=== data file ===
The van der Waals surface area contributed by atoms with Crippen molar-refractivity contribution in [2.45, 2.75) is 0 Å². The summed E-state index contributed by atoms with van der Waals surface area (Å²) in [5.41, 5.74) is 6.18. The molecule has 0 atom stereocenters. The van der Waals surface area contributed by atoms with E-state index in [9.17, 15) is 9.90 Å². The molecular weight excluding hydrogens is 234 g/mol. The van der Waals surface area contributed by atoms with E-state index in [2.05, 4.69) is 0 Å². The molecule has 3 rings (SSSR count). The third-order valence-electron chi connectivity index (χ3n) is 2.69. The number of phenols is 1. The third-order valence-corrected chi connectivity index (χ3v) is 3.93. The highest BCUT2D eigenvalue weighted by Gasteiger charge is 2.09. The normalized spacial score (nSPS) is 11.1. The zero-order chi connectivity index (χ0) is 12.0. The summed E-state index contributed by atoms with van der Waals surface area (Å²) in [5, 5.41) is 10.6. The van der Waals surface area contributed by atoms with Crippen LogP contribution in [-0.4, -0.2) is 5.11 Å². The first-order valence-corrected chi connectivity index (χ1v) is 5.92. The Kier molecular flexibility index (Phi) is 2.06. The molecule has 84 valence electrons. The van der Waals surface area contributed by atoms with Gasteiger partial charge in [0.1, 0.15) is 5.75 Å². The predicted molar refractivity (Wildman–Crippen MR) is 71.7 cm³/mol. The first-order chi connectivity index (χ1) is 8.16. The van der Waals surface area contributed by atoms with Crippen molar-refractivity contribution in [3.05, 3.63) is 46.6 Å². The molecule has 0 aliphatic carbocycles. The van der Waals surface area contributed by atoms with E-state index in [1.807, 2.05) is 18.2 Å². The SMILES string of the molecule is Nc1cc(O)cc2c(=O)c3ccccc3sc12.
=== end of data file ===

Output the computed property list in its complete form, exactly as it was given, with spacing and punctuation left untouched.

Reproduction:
The van der Waals surface area contributed by atoms with Crippen molar-refractivity contribution in [2.45, 2.75) is 0 Å². The summed E-state index contributed by atoms with van der Waals surface area (Å²) in [5.41, 5.74) is 6.18. The molecule has 0 atom stereocenters. The van der Waals surface area contributed by atoms with E-state index in [9.17, 15) is 9.90 Å². The molecular weight excluding hydrogens is 234 g/mol. The van der Waals surface area contributed by atoms with E-state index in [2.05, 4.69) is 0 Å². The molecule has 3 rings (SSSR count). The third-order valence-electron chi connectivity index (χ3n) is 2.69. The number of phenols is 1. The third-order valence-corrected chi connectivity index (χ3v) is 3.93. The highest BCUT2D eigenvalue weighted by Gasteiger charge is 2.09. The normalized spacial score (nSPS) is 11.1. The zero-order chi connectivity index (χ0) is 12.0. The summed E-state index contributed by atoms with van der Waals surface area (Å²) in [5, 5.41) is 10.6. The van der Waals surface area contributed by atoms with Crippen LogP contribution in [-0.4, -0.2) is 5.11 Å². The first-order valence-corrected chi connectivity index (χ1v) is 5.92. The Kier molecular flexibility index (Phi) is 2.06. The molecule has 84 valence electrons. The van der Waals surface area contributed by atoms with Gasteiger partial charge in [0.1, 0.15) is 5.75 Å². The predicted molar refractivity (Wildman–Crippen MR) is 71.7 cm³/mol. The first-order chi connectivity index (χ1) is 8.16. The van der Waals surface area contributed by atoms with Crippen molar-refractivity contribution in [3.05, 3.63) is 46.6 Å². The molecule has 0 aliphatic carbocycles. The van der Waals surface area contributed by atoms with E-state index in [1.807, 2.05) is 18.2 Å². The SMILES string of the molecule is Nc1cc(O)cc2c(=O)c3ccccc3sc12.